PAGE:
2021 Competition of the Polonia Institute on the 40th Anniversary of the Imposition of Martial Law in Poland (the “Competition”) is open to adults 18 years or older as of September 1, 2021. Proof of age is required. The work submitted must be in the English language. All entries become the property of the Polonia Institute and will not be returned. Polonia Institute reserves the right to publish selected works or excerpts of selected works in future publications, newsletters, and other materials, on its website, on social media, and in print.
The submission deadline is September 18, 2021.
Many witnesses to history from the Solidarity era are reluctant to share their experiences. These witnesses to history should not be afraid to give their testimonies for the essays or documentaries in this Competition. If project participants so wish, the Polonia Institute will guarantee their anonymity. Please contact Polonia Institute to discuss the best way to protect the anonymity of your sources.
The 2021 Competition is offered in two main categories: A) historical documentary; B) historical essay. The winner from each category will receive the award in the amount of $3,000. Additional works may be considered for awards. recognition and publication.
Guidelines for Historical Documentary
A historical documentary is an audio/visual presentation that uses multiple tools such as images, video, and sound to present research, oral history testimonies, excerpts from interviews, and narratives in order to communicate your historical argument and its significance in history.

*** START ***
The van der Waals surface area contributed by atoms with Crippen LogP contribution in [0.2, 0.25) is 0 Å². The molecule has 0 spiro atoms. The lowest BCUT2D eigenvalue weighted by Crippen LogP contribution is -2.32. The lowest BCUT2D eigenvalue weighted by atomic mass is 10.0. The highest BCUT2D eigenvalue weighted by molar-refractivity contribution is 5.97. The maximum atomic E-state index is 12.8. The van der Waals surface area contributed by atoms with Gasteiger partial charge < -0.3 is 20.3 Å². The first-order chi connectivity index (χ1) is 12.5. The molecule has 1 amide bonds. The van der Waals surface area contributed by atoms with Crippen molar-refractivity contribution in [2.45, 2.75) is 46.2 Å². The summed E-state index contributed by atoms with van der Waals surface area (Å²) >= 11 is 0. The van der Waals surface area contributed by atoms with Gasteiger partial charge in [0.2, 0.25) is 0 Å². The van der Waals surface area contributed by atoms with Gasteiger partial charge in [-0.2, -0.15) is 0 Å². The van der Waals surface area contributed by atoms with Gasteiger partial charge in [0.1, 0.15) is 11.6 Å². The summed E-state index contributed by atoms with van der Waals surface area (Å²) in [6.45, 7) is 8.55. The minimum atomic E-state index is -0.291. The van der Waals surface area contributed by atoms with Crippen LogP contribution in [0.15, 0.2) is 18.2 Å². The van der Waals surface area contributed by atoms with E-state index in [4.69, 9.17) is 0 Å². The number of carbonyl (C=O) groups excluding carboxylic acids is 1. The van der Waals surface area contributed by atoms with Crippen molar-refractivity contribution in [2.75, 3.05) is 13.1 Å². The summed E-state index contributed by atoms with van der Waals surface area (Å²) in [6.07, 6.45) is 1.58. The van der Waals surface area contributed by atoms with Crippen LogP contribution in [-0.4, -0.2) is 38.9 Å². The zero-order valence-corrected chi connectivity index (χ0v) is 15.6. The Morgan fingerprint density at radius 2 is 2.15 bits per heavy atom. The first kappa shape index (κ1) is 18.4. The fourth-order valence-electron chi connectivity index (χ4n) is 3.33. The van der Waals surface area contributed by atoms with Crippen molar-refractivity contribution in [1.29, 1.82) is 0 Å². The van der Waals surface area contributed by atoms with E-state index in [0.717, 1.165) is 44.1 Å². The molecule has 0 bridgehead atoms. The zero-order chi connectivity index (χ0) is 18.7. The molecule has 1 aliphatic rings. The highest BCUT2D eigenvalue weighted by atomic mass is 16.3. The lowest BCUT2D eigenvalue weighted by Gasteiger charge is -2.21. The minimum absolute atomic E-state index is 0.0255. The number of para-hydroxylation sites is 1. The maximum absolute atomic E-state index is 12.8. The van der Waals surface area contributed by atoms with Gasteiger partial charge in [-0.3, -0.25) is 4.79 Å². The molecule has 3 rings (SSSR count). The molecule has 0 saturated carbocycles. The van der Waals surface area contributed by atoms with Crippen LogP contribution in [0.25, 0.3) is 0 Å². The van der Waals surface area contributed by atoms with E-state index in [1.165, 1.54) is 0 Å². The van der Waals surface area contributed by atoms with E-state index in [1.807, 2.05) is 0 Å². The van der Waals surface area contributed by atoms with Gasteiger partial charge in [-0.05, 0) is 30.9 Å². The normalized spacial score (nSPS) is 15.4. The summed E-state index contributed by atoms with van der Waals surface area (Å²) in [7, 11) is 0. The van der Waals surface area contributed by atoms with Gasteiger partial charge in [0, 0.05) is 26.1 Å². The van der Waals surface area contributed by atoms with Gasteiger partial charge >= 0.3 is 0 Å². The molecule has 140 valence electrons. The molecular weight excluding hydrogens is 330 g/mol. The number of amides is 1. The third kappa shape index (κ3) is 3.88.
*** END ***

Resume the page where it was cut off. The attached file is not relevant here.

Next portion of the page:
Your documentary may not exceed 15 minutes in length. The timing of the documentary begins when the first visual image appears or the first sound is heard. The timing of the documentary ends when the last visual image or sound concludes, including source credits.
The last portion of your documentary shall include credits for sources of moving footage, interviews, music, and images that appear in the documentary. These credits could be brief. Items found in the same collection can be included together in one credit. Source credits shall be included in the fifteen-minute time limit. They must be readable. A separate written list of source credits, citations, acknowledgments, and annotations shall be submitted together with your application. The Application Form for Historical Documentary can be found here.
Guidelines for Historical Essay
The historical essay shall reflect the contestant’s own research and original thinking. The paper shall not exceed 15 typed pages (including bibliography), shall be typed in 12-point font, double-spaced with 1” margins; pages shall be numbered. The Application Form for Historical Essay can be found here.
Attach the Application Form and proof of age to the essay. Mail and email the complete package to: